It's still early, but Oladipo is morphing into a walking reminder of the dangers of leaping to conclusions, and that fit and opportunity can often be the secret ingredients to unleashing a player's full potential.
"I feel like I'm in a very comfortable situation now—the most comfortable I've ever been since I've been in the NBA," Oladipo says. "Sometimes, a player might not be in the best situation, but people will still label you and judge you regardless."
Last year, Oladipo spent the majority of his time spotting up from the perimeter and watching Russell Westbrook break defenses down. It was a new role for him. Throughout his basketball life, he'd always been the one tasked with carrying the load.
"It was definitely something I had to adjust to," Oladipo says. "I wouldn't say it was hard, but it was something new for me."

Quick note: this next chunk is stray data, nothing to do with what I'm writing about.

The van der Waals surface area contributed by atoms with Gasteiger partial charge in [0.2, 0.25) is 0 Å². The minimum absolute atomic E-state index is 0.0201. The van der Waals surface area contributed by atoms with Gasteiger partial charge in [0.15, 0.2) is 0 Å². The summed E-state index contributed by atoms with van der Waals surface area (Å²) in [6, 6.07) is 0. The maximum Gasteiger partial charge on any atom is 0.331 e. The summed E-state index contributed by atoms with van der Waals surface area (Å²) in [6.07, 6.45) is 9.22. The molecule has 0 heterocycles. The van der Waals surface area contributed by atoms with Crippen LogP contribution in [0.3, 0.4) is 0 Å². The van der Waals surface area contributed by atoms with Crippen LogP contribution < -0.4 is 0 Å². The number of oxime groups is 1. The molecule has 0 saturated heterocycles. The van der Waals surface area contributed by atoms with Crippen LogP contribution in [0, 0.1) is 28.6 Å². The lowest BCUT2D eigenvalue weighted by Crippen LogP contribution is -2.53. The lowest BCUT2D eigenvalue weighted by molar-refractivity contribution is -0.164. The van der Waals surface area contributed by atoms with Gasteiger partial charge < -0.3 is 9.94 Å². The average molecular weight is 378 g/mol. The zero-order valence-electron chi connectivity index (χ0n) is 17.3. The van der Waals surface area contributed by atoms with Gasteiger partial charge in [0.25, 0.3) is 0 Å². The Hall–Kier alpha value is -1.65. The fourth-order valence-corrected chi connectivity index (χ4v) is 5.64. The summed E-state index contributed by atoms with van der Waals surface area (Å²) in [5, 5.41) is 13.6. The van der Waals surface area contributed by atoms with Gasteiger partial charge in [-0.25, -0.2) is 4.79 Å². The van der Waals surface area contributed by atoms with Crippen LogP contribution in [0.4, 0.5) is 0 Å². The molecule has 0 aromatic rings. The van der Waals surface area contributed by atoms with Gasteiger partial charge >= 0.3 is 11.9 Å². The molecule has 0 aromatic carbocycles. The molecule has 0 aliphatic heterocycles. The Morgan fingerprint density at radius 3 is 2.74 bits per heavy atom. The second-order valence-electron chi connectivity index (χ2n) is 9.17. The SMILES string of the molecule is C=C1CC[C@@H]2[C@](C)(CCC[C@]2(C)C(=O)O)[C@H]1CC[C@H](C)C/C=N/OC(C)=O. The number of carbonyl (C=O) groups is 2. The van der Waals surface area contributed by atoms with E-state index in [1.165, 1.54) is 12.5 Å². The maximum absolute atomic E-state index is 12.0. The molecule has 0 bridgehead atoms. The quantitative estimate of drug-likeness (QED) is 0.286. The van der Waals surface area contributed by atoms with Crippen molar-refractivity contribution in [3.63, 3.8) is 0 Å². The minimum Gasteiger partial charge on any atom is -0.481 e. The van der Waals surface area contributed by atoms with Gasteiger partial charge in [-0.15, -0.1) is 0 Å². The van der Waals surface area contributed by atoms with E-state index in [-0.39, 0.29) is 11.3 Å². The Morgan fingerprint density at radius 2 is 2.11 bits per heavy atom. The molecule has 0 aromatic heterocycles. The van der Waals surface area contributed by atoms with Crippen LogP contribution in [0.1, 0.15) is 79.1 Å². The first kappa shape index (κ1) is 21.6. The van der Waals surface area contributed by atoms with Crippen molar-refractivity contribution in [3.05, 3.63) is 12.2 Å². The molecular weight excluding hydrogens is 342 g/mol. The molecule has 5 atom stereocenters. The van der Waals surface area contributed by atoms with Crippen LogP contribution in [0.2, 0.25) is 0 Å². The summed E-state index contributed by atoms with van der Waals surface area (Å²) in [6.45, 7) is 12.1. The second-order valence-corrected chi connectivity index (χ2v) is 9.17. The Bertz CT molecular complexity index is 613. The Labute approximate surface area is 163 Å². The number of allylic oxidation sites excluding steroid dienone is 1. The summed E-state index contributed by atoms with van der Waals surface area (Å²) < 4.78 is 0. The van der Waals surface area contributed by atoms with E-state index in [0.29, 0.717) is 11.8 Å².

Oladipo is adamant about having no issues with Westbrook—or his style of play. On the contrary, he calls Westbrook a close friend and attributes some of the success he's enjoyed so far this season to spending a year watching him.
"I learned so much from Russ," he says. "Just his mindset, how relentless he is, those are things I've definitely taken with me."
He certainly did over the summer, which he spent in Miami, working out two, sometimes three times a day. He hired a chef. He did skill work with a personal trainer. He ended last season weighing 220 pounds, but he says he's now down to 205.
"You can see his abs now," Enes Kanter, who played with Oladipo last year in Oklahoma City, says. "He looks completely different. He put in a lot of work."
He knew he'd have to improve his jumper if wanted to reach the heights he intended, so he spent hours in a gym launching hundreds of triples.